WHY AN EDIT BUTTON FOR TWITTER IS NOT AS SIMPLE AS IT SEEMS

Most people who use Twitter have had the experience: you fire off a quick tweet, realize it contains a typo, then get annoyed you can’t click edit to fix it. Twitter users have been clamoring for an edit button for years.

Elon Musk, who has recently been buying up shares in the microblogging platform and has made a US$48 billion offer for the whole company, asked his 82 million followers if they wanted an edit button. His (deeply unscientific) poll attracted 4.4 million responses, with 73% favor.

Other social media platforms let you edit posts after you’ve sent them. It seems like it would be a simple feature to add, so why doesn’t Twitter do it?

Well, the time may, at last, have arrived. Independent of Musk’s poll, Twitter has confirmed that an edit button may be in the works. Enterprising users have even dug out some hints of what it might look like.

So what’s the fuss about?

Why has Twitter been so opposed to an edit button? The answer might be that it isn’t as simple as it appears.

The first thing to know about tweets is that there is fundamentally no way for Twitter to pull them back after they are sent, unlike posts on many other platforms. The reason is that Twitter has what’s called an Application Programming Interface (or API) which allows third parties such as other apps or researchers to download tweets in real-time.

That’s what powers Twitter clients such as TweetDeck, TweetBot, Twitteriffic, and Echofon, which account for some 6 million users.

Once third parties have downloaded tweets, there’s no way for Twitter to get them back or edit them. It’s a bit like an email. Once I’ve sent it, and you’ve downloaded it, there’s no way for me to delete it from your machine.

If a user were to edit a tweet, most Twitter could send out a message saying, please edit this tweet, but the third party could choose whether or not to do it. (This is currently what happens when tweets are deleted.)

Cats and dogs

More importantly, an edit button might have unintended consequences and could be weaponized.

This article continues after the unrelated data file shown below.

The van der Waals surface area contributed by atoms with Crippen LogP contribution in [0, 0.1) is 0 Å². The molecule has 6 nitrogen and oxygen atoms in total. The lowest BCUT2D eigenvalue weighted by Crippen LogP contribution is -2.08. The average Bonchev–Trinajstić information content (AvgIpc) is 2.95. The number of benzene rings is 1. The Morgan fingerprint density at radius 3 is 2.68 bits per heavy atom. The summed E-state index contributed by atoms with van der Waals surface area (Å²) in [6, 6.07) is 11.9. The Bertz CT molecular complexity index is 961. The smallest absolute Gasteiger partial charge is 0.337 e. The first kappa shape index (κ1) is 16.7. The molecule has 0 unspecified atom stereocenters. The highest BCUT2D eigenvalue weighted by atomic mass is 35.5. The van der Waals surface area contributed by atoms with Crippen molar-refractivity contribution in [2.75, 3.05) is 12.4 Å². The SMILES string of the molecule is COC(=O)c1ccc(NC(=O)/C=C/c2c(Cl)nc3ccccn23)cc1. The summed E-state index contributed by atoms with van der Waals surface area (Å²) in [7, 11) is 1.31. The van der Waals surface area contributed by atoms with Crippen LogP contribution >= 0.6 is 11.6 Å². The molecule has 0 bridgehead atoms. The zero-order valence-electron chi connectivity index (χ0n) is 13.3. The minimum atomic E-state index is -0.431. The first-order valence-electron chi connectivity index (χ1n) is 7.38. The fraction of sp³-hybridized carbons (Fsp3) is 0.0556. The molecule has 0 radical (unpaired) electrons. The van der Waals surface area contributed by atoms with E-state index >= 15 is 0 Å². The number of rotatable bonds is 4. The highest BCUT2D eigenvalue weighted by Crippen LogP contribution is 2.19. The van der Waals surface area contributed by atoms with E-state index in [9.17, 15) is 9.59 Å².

Consider this. I, a cat lover, decide to tweet. I love cats!

Then you, being also a cat lover (because why wouldn’t you be), decide to quote my tweet, agreeing I do too! (Remember when Twitter used to be this innocent?)

What happens if I edit my original tweet to declare I love dogs? You are now misrepresented as a dog-lover, and when your cat-loving friends see this (which they will when I reply to your tweet, mentioning them all), they disown you.

Yes, this is contrived, but it doesn’t take much imagination to see how the edit button might be used in this fashion, mainly by things such as bot armies. Will Twitter users be happy to trade this possibility for the convenience of fixing typos in their tweets?

Warts and all’: a bug or a feature?

Twitter has built its reputation on being the most real-time of the social media platforms, the place where earthquakes are reported quicker than by scientific instruments. However, for many people, Twitter postings’ warts and all nature are starting to look like a bug rather than a feature.

Will an edit button change Twitter’s unique brand? There may be ways to facilitate this, such as only allowing edits within a short time of posting, but it is undoubtedly a consideration for the company.

More generally, the design of media platforms shapes the type of discussion that occurs on them.

The presence of the like and retweet buttons on Twitter encourages users to create content that will entice others to click these buttons and make their content spread further. This, in turn, shapes the nature of the conversation that occurs on the platform.

Similarly, websites use algorithms and designs to nudge users in particular directions, such as to buy a product.

There is a rich body of research into the ways discourse is shaped by the design of social media platforms, which establishes that every affordance a user is given affects the conversation that ends up taking place.

This means that beyond the fundamental technological challenges, Twitter must think about the possible unintended consequences of seemingly simple changes even to the level of a humble edit button. The medium shapes the message, and Twitter must think carefully about what sorts of messages they want its platform to shape.

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